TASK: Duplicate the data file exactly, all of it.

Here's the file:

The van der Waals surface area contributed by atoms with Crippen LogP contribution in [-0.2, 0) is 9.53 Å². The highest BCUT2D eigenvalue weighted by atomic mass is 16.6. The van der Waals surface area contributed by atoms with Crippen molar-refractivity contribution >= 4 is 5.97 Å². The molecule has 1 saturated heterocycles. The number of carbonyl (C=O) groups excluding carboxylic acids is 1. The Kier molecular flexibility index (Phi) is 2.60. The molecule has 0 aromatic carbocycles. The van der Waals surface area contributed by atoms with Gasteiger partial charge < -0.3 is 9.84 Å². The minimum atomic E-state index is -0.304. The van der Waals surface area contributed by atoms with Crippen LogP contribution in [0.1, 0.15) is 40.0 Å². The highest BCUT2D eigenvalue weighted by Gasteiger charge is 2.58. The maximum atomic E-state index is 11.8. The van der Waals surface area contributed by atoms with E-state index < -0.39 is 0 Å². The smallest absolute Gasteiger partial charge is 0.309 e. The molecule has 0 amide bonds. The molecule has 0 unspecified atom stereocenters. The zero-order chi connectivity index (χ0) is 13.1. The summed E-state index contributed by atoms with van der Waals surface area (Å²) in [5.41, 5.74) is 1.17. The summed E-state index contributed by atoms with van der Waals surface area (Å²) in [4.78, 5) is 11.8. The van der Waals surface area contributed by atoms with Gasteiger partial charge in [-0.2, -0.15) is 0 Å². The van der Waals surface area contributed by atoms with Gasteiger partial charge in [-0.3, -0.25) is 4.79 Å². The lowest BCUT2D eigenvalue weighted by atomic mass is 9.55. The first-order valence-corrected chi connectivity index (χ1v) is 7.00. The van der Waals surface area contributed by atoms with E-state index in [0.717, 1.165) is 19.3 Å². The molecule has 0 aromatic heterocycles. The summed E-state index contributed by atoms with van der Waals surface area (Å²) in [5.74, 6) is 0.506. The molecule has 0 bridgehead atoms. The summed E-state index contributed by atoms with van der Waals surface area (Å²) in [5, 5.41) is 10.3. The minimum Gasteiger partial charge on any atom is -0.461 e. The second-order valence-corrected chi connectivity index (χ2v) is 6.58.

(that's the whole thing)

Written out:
The van der Waals surface area contributed by atoms with Crippen LogP contribution in [-0.2, 0) is 9.53 Å². The highest BCUT2D eigenvalue weighted by atomic mass is 16.6. The van der Waals surface area contributed by atoms with Crippen molar-refractivity contribution >= 4 is 5.97 Å². The molecule has 1 saturated heterocycles. The number of carbonyl (C=O) groups excluding carboxylic acids is 1. The Kier molecular flexibility index (Phi) is 2.60. The molecule has 0 aromatic carbocycles. The van der Waals surface area contributed by atoms with Gasteiger partial charge < -0.3 is 9.84 Å². The minimum atomic E-state index is -0.304. The van der Waals surface area contributed by atoms with Crippen LogP contribution in [0.1, 0.15) is 40.0 Å². The highest BCUT2D eigenvalue weighted by Gasteiger charge is 2.58. The maximum atomic E-state index is 11.8. The van der Waals surface area contributed by atoms with E-state index < -0.39 is 0 Å². The smallest absolute Gasteiger partial charge is 0.309 e. The molecule has 0 amide bonds. The molecule has 0 unspecified atom stereocenters. The zero-order chi connectivity index (χ0) is 13.1. The summed E-state index contributed by atoms with van der Waals surface area (Å²) in [5.41, 5.74) is 1.17. The summed E-state index contributed by atoms with van der Waals surface area (Å²) in [4.78, 5) is 11.8. The van der Waals surface area contributed by atoms with Gasteiger partial charge in [-0.2, -0.15) is 0 Å². The van der Waals surface area contributed by atoms with Gasteiger partial charge in [-0.3, -0.25) is 4.79 Å². The lowest BCUT2D eigenvalue weighted by atomic mass is 9.55. The first-order valence-corrected chi connectivity index (χ1v) is 7.00. The van der Waals surface area contributed by atoms with E-state index in [0.717, 1.165) is 19.3 Å². The molecule has 0 aromatic heterocycles. The summed E-state index contributed by atoms with van der Waals surface area (Å²) in [5.74, 6) is 0.506. The molecule has 0 bridgehead atoms. The summed E-state index contributed by atoms with van der Waals surface area (Å²) in [5, 5.41) is 10.3. The minimum Gasteiger partial charge on any atom is -0.461 e. The second-order valence-corrected chi connectivity index (χ2v) is 6.58.